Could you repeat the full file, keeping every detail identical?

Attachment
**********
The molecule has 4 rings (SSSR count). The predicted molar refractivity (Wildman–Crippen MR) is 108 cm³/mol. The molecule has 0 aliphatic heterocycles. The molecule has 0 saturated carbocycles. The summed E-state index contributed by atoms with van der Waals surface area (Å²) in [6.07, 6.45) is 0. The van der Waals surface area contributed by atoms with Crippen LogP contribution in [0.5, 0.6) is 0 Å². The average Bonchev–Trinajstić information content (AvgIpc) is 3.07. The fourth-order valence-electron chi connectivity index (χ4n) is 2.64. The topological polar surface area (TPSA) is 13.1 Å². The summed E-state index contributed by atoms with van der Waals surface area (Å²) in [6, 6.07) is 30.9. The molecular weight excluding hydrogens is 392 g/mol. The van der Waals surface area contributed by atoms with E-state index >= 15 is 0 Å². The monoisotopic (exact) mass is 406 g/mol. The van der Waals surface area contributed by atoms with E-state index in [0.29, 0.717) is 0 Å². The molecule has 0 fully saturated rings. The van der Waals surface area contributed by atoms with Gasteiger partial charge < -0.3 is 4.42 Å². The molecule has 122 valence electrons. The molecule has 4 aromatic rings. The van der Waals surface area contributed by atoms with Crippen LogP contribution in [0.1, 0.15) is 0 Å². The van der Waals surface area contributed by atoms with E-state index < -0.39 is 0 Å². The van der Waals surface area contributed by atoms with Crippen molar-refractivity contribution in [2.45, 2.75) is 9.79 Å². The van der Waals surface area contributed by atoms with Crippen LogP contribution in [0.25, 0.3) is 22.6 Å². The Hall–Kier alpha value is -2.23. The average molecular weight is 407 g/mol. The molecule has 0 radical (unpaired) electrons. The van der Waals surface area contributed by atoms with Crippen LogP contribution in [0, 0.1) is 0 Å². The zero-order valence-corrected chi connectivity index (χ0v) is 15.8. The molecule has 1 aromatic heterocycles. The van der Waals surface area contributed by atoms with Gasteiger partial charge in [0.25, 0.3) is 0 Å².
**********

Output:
The molecule has 4 rings (SSSR count). The predicted molar refractivity (Wildman–Crippen MR) is 108 cm³/mol. The molecule has 0 aliphatic heterocycles. The molecule has 0 saturated carbocycles. The summed E-state index contributed by atoms with van der Waals surface area (Å²) in [6.07, 6.45) is 0. The van der Waals surface area contributed by atoms with Crippen LogP contribution in [0.5, 0.6) is 0 Å². The average Bonchev–Trinajstić information content (AvgIpc) is 3.07. The fourth-order valence-electron chi connectivity index (χ4n) is 2.64. The topological polar surface area (TPSA) is 13.1 Å². The summed E-state index contributed by atoms with van der Waals surface area (Å²) in [6, 6.07) is 30.9. The molecular weight excluding hydrogens is 392 g/mol. The van der Waals surface area contributed by atoms with E-state index >= 15 is 0 Å². The monoisotopic (exact) mass is 406 g/mol. The van der Waals surface area contributed by atoms with E-state index in [0.29, 0.717) is 0 Å². The molecule has 0 fully saturated rings. The van der Waals surface area contributed by atoms with Gasteiger partial charge < -0.3 is 4.42 Å². The molecule has 122 valence electrons. The molecule has 4 aromatic rings. The van der Waals surface area contributed by atoms with Crippen LogP contribution in [0.1, 0.15) is 0 Å². The van der Waals surface area contributed by atoms with E-state index < -0.39 is 0 Å². The van der Waals surface area contributed by atoms with Crippen molar-refractivity contribution in [2.45, 2.75) is 9.79 Å². The van der Waals surface area contributed by atoms with Crippen LogP contribution in [0.25, 0.3) is 22.6 Å². The Hall–Kier alpha value is -2.23. The average molecular weight is 407 g/mol. The molecule has 0 radical (unpaired) electrons. The van der Waals surface area contributed by atoms with Crippen LogP contribution in [0, 0.1) is 0 Å². The zero-order valence-corrected chi connectivity index (χ0v) is 15.8. The molecule has 1 aromatic heterocycles. The van der Waals surface area contributed by atoms with Gasteiger partial charge in [0.25, 0.3) is 0 Å².